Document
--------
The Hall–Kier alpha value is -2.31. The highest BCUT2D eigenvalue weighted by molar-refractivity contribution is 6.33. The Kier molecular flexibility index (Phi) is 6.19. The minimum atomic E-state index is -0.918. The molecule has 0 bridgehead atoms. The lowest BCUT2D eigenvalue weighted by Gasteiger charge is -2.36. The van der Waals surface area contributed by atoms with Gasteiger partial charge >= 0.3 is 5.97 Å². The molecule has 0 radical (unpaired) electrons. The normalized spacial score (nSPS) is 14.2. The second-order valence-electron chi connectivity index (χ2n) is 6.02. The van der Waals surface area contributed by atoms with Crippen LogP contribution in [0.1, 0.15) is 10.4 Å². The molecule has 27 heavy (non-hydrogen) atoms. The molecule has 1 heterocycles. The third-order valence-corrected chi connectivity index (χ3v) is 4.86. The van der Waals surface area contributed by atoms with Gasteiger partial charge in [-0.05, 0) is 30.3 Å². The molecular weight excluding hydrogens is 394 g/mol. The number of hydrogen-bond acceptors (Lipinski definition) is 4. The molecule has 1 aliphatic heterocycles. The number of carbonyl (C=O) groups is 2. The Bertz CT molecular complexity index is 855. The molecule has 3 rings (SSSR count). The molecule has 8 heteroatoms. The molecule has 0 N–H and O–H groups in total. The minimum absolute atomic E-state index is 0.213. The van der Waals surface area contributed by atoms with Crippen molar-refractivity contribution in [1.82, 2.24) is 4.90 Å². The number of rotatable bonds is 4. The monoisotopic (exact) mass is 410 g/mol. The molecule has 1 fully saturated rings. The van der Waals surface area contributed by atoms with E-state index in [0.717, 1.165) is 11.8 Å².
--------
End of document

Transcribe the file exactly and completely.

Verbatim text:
The Hall–Kier alpha value is -2.31. The highest BCUT2D eigenvalue weighted by molar-refractivity contribution is 6.33. The Kier molecular flexibility index (Phi) is 6.19. The minimum atomic E-state index is -0.918. The molecule has 0 bridgehead atoms. The lowest BCUT2D eigenvalue weighted by Gasteiger charge is -2.36. The van der Waals surface area contributed by atoms with Gasteiger partial charge >= 0.3 is 5.97 Å². The molecule has 0 radical (unpaired) electrons. The normalized spacial score (nSPS) is 14.2. The second-order valence-electron chi connectivity index (χ2n) is 6.02. The van der Waals surface area contributed by atoms with Crippen LogP contribution in [0.1, 0.15) is 10.4 Å². The molecule has 27 heavy (non-hydrogen) atoms. The molecule has 1 heterocycles. The third-order valence-corrected chi connectivity index (χ3v) is 4.86. The van der Waals surface area contributed by atoms with Gasteiger partial charge in [-0.05, 0) is 30.3 Å². The molecular weight excluding hydrogens is 394 g/mol. The number of hydrogen-bond acceptors (Lipinski definition) is 4. The molecule has 1 aliphatic heterocycles. The number of carbonyl (C=O) groups is 2. The Bertz CT molecular complexity index is 855. The molecule has 3 rings (SSSR count). The molecule has 8 heteroatoms. The molecule has 0 N–H and O–H groups in total. The minimum absolute atomic E-state index is 0.213. The van der Waals surface area contributed by atoms with Crippen molar-refractivity contribution in [1.82, 2.24) is 4.90 Å². The number of rotatable bonds is 4. The monoisotopic (exact) mass is 410 g/mol. The molecule has 1 fully saturated rings. The van der Waals surface area contributed by atoms with E-state index in [0.717, 1.165) is 11.8 Å².